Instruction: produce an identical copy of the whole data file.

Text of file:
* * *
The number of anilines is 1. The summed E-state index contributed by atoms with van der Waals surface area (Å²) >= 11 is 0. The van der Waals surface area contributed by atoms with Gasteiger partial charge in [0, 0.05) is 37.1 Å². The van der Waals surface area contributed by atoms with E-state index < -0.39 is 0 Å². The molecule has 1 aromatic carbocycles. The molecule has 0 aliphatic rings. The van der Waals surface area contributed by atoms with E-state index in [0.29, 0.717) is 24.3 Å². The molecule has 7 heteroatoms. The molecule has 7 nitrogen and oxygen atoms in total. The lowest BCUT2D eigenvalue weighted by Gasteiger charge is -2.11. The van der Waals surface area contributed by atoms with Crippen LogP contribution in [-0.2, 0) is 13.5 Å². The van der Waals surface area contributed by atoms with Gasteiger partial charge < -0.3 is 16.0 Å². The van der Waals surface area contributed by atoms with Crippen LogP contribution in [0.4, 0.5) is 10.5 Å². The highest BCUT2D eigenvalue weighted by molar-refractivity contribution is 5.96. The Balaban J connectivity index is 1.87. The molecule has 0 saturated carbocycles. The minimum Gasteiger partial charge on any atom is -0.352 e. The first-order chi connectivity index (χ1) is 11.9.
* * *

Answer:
The number of anilines is 1. The summed E-state index contributed by atoms with van der Waals surface area (Å²) >= 11 is 0. The van der Waals surface area contributed by atoms with Gasteiger partial charge in [0, 0.05) is 37.1 Å². The van der Waals surface area contributed by atoms with E-state index < -0.39 is 0 Å². The molecule has 1 aromatic carbocycles. The molecule has 0 aliphatic rings. The van der Waals surface area contributed by atoms with E-state index in [0.29, 0.717) is 24.3 Å². The molecule has 7 heteroatoms. The molecule has 7 nitrogen and oxygen atoms in total. The lowest BCUT2D eigenvalue weighted by Gasteiger charge is -2.11. The van der Waals surface area contributed by atoms with Crippen LogP contribution in [-0.2, 0) is 13.5 Å². The van der Waals surface area contributed by atoms with Gasteiger partial charge < -0.3 is 16.0 Å². The van der Waals surface area contributed by atoms with Crippen LogP contribution in [0.4, 0.5) is 10.5 Å². The highest BCUT2D eigenvalue weighted by molar-refractivity contribution is 5.96. The Balaban J connectivity index is 1.87. The molecule has 0 saturated carbocycles. The minimum Gasteiger partial charge on any atom is -0.352 e. The first-order chi connectivity index (χ1) is 11.9.